MY children got out a couple of DVDs to watch, Flushed Away and 'The Pursuit of Happyness'. We watched the latter film over the last couple of nights. It is based on the true story of Chris Gardener and his son. Dad is doing his utmost to keep his family together and take proper care of his son, but their dreadful financial situation leaves them on the streets. They have to sleep rough until they are rescued by Rev Cecil Williams (who plays himself in the film). He runs a Church and a shelter. According to Mr Gardener that church serves a million meals a year to those who have nowhere else to go.
Gardener gets himself an internship-unpaid- at a stock brokers and works his socks off, eventually gaining that happiness for himself and his son.
When the film came out the media here in the UK - like the BBC were quick to call it a 'rags to riches' film. It isn't. It is a film about one man's utter commitment to his son. He spends a lot of the time running-always trying to fit everything in around his son. His son's needs are paramount.
But one of the things that struck me more than once as we watched this film was just how alone Mr Gardener was. He appeared to have no friends and no family willing to step up to the plate when things became so so difficult for him and his 5yr old. Where were they?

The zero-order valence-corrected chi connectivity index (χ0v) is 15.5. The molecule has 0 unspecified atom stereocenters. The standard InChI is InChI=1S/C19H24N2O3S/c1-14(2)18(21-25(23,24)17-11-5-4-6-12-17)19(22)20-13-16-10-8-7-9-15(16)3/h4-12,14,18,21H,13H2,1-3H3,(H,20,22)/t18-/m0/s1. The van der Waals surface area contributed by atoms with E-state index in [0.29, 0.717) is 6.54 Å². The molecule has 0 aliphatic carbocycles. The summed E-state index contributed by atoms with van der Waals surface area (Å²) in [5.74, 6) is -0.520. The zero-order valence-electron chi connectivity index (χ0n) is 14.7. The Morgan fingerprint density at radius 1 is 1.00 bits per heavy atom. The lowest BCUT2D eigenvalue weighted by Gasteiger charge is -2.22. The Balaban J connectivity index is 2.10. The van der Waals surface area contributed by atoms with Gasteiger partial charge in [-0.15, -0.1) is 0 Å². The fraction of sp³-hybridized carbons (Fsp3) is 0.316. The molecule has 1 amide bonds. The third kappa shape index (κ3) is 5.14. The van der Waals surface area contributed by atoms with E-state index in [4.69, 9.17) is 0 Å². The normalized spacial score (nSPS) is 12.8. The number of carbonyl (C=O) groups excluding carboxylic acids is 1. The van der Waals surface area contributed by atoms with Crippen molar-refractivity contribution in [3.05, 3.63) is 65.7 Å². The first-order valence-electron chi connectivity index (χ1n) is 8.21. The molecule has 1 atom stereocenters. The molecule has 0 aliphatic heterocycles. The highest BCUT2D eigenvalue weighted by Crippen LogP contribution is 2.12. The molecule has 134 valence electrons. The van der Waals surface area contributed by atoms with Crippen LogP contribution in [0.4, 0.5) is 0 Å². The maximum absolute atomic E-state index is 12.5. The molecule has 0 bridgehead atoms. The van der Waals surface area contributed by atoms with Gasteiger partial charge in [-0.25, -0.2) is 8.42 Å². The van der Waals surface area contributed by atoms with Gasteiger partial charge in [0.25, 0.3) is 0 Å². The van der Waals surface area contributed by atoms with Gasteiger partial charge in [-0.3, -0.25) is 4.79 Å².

His wife leaves.
He never knew his own father and the film gives the impression he has no mother to speak of either although the real Mr Gardener speaks well of her. She apparently tells him "You can only rely on yourself." A sad and lonely sentiment and yet very true for so many people.
He is determined to do for his son and be for his son, what his own father had not been to him.
Family is important. Parents have a duty to their children for the whole of their lives, offering love and support. Children have a duty to their parents and to their siblings.
As Christmas approaches I think 'family' is on my mind more and I wonder what it is that makes some people so unwilling to give of themselves, to share within their families. My sister has phoned me recently struggling with her bitterness I think as she meets grandparents who are so proud of their children and grandchildren-who babysit and help out.
Chris Gardener worked hard and he has made a life for himself and his children. I hope that life includes taking good care of each other.